We have done a great disservice to the people of other cultures, imagining them to be backward and primitive. This man was a servant of a great queen. He was sophisticated and educated. At that time, my ancestors were probably part of a horde of barbarians riding out of the north and east of Europe, terrorizing people.  My friend Daniel knew far more about films and metaphors than I did, and I taught courses about those things. But even a technologically unsophisticated culture can surprise you with its complexity and sophistication. But no matter the level of cultural sophistication, color of skin, or any other factor that might distinguish us, there are some things that remain common to all cultures and people. They fear some of the same things, they love their children, they get sick and die. They need this same Jesus who has come to die for their sins and rise again for their justification. Pray for a missionary today.

26 Now an angel of the Lord said to Philip, “Rise and go toward the south to the road that goes down from Jerusalem to Gaza.” This is a desert place. 27 And he rose and went. And there was an Ethiopian, a eunuch, a court official of Candace, queen of the Ethiopians, who was in charge of all her treasure. He had come to Jerusalem to worship 28 and was returning, seated in his chariot, and he was reading the prophet Isaiah. 29 And the Spirit said to Philip, “Go over and join this chariot.” 30 So Philip ran to him and heard him reading Isaiah the prophet and asked, “Do you understand what you are reading?” 31 And he said, “How can I, unless someone guides me?” And he invited Philip to come up and sit with him. 32 Now the passage of the Scripture that he was reading was this:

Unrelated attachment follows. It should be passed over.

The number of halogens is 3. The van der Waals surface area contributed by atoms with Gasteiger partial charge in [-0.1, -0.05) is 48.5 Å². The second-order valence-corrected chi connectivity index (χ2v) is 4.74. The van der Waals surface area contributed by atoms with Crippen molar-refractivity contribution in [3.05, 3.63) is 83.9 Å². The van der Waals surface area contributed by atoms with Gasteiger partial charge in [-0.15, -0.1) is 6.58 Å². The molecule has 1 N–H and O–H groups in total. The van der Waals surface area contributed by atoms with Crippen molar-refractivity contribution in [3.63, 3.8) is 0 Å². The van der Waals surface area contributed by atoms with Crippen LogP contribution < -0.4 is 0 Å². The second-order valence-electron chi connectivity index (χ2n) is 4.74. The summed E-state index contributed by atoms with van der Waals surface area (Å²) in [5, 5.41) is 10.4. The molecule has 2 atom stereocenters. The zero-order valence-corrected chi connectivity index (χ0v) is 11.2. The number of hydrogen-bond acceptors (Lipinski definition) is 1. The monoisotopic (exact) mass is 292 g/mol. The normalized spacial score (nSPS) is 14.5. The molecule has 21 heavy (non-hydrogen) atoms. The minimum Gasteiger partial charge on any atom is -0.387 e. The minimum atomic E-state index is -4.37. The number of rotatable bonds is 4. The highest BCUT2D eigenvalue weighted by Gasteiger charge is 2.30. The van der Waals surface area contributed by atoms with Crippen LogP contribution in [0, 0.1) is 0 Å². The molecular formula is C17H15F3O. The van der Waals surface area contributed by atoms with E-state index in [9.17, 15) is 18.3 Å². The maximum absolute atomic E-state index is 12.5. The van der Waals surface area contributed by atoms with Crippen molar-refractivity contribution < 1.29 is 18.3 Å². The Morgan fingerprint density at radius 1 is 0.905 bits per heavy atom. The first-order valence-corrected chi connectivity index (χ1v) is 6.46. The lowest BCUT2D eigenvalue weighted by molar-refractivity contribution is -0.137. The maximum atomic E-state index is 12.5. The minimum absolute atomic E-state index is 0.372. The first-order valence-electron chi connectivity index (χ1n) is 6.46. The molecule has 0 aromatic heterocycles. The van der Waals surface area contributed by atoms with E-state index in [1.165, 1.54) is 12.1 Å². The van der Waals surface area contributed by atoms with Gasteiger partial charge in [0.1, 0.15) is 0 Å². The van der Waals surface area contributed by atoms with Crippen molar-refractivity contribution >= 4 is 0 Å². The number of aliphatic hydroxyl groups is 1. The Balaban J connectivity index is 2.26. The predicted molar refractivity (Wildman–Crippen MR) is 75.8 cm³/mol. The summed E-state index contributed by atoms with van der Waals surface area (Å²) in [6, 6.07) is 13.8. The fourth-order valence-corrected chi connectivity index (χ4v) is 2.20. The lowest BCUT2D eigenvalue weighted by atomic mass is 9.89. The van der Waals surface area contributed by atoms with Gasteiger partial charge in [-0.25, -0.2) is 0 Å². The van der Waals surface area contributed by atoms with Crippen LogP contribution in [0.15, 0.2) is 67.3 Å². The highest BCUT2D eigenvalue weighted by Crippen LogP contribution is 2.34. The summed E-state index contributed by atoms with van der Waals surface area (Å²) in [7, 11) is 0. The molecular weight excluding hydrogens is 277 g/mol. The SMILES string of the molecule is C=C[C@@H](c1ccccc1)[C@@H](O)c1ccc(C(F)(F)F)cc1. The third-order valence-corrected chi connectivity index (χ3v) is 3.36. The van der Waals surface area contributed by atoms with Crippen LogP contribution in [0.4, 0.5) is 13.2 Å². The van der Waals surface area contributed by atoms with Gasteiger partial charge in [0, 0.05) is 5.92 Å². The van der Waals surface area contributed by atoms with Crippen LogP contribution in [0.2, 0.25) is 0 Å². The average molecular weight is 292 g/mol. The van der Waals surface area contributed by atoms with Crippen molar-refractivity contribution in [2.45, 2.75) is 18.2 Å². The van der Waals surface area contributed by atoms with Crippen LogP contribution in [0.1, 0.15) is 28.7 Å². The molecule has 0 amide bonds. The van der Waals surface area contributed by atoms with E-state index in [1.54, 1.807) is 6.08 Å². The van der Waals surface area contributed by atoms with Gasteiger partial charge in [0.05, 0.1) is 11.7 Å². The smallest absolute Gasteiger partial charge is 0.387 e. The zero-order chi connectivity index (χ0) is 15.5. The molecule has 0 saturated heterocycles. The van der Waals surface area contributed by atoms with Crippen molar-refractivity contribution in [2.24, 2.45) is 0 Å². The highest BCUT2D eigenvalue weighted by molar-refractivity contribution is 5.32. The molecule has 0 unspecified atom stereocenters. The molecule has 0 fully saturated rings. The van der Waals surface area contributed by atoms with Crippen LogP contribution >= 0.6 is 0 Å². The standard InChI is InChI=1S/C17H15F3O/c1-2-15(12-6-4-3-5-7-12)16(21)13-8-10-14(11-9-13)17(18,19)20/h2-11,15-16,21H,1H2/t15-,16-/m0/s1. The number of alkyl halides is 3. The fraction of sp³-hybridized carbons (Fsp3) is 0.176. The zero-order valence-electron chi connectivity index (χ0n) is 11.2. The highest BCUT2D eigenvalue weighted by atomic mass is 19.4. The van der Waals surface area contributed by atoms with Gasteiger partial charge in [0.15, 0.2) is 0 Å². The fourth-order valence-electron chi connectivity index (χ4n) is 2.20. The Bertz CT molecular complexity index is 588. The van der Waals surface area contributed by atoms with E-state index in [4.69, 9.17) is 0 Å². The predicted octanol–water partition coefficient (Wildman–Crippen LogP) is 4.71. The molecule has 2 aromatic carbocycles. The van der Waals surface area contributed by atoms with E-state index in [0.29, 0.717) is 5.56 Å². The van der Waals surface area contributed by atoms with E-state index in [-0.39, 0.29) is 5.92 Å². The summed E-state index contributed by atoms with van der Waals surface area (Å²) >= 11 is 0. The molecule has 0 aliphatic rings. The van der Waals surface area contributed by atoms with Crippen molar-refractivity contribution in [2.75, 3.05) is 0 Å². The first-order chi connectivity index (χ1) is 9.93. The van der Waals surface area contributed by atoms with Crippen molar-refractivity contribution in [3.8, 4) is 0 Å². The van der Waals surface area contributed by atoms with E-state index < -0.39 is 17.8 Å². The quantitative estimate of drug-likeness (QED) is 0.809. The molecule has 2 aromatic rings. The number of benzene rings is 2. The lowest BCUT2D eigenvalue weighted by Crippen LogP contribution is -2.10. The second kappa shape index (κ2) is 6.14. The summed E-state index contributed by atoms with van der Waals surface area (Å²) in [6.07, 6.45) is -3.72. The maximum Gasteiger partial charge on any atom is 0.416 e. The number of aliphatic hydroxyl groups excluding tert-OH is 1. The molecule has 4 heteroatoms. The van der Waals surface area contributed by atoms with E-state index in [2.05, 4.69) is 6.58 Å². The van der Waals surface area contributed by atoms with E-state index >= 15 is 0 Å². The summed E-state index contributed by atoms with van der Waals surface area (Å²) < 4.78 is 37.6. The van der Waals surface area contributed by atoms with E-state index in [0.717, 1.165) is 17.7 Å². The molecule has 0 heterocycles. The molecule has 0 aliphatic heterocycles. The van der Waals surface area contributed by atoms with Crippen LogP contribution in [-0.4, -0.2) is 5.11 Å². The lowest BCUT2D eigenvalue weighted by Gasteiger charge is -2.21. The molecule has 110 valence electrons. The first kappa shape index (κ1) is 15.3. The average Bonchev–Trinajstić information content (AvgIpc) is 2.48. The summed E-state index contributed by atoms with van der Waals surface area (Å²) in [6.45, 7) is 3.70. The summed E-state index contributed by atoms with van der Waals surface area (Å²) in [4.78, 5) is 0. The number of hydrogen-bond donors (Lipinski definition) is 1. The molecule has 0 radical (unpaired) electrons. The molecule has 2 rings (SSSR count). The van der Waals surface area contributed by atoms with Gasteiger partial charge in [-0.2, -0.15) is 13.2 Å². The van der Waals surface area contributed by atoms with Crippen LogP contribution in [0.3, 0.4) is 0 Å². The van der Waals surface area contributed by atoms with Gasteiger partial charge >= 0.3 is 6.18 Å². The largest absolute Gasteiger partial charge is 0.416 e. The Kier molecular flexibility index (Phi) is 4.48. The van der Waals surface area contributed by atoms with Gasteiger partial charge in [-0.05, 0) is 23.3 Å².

“Like a sheep he was led to the slaughter
    and like a lamb before its shearer is silent,
    so he opens not his mouth.
33 In his humiliation justice was denied him.
    Who can describe his generation?
For his life is taken away from the earth.”

34 And the eunuch said to Philip, “About whom, I ask you, does the prophet say this, about himself or about someone else?” 35 Then Philip opened his mouth, and beginning with this Scripture he told him the good news about Jesus. 36 And as they were going along the road they came to some water, and the eunuch said, “See, here is water! What prevents me from being baptized?” 38 And he commanded the chariot to stop, and they both went down into the water, Philip and the eunuch, and he baptized him. 39 And when they came up out of the water, the Spirit of the Lord carried Philip away, and the eunuch saw him no more, and went on his way rejoicing. 40 But Philip found himself at Azotus, and as he passed through he preached the gospel to all the towns until he came to Caesarea.